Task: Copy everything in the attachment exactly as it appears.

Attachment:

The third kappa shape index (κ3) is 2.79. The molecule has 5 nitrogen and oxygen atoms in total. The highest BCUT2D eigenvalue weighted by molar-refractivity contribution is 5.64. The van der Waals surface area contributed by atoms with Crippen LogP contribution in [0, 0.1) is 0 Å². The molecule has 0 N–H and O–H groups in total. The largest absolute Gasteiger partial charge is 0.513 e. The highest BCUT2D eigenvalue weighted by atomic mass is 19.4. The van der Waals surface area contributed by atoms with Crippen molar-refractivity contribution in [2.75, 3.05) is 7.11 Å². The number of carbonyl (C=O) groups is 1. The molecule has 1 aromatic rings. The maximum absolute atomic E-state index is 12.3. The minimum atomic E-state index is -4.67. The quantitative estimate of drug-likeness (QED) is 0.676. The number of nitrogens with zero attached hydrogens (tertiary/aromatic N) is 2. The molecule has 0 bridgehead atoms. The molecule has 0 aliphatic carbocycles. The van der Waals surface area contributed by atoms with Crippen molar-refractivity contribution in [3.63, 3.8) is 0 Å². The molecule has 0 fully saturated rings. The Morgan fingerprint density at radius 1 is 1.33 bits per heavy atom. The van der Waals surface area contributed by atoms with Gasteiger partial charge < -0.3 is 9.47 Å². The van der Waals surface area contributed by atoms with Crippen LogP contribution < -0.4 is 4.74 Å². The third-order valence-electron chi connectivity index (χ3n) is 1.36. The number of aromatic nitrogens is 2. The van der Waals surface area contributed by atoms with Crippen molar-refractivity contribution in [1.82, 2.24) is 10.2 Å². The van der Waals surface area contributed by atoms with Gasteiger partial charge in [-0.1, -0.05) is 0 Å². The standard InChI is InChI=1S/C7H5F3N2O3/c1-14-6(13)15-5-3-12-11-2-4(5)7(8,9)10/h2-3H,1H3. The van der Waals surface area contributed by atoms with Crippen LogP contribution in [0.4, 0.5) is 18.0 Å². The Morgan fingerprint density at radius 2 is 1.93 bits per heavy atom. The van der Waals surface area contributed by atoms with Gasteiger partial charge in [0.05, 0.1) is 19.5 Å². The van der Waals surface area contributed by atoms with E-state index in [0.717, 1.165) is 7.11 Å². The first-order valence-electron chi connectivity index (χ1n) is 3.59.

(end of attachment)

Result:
The third kappa shape index (κ3) is 2.79. The molecule has 5 nitrogen and oxygen atoms in total. The highest BCUT2D eigenvalue weighted by molar-refractivity contribution is 5.64. The van der Waals surface area contributed by atoms with Crippen LogP contribution in [0, 0.1) is 0 Å². The molecule has 0 N–H and O–H groups in total. The largest absolute Gasteiger partial charge is 0.513 e. The highest BCUT2D eigenvalue weighted by atomic mass is 19.4. The van der Waals surface area contributed by atoms with Crippen molar-refractivity contribution in [2.75, 3.05) is 7.11 Å². The number of carbonyl (C=O) groups is 1. The molecule has 1 aromatic rings. The maximum absolute atomic E-state index is 12.3. The minimum atomic E-state index is -4.67. The quantitative estimate of drug-likeness (QED) is 0.676. The number of nitrogens with zero attached hydrogens (tertiary/aromatic N) is 2. The molecule has 0 bridgehead atoms. The molecule has 0 aliphatic carbocycles. The van der Waals surface area contributed by atoms with Crippen molar-refractivity contribution in [3.63, 3.8) is 0 Å². The molecule has 0 fully saturated rings. The Morgan fingerprint density at radius 1 is 1.33 bits per heavy atom. The van der Waals surface area contributed by atoms with Gasteiger partial charge < -0.3 is 9.47 Å². The van der Waals surface area contributed by atoms with Crippen LogP contribution < -0.4 is 4.74 Å². The third-order valence-electron chi connectivity index (χ3n) is 1.36. The number of aromatic nitrogens is 2. The van der Waals surface area contributed by atoms with Crippen molar-refractivity contribution in [1.82, 2.24) is 10.2 Å². The van der Waals surface area contributed by atoms with Gasteiger partial charge in [-0.1, -0.05) is 0 Å². The standard InChI is InChI=1S/C7H5F3N2O3/c1-14-6(13)15-5-3-12-11-2-4(5)7(8,9)10/h2-3H,1H3. The van der Waals surface area contributed by atoms with Crippen LogP contribution in [0.4, 0.5) is 18.0 Å². The Morgan fingerprint density at radius 2 is 1.93 bits per heavy atom. The van der Waals surface area contributed by atoms with Gasteiger partial charge in [0.05, 0.1) is 19.5 Å². The van der Waals surface area contributed by atoms with E-state index in [0.717, 1.165) is 7.11 Å². The first-order valence-electron chi connectivity index (χ1n) is 3.59.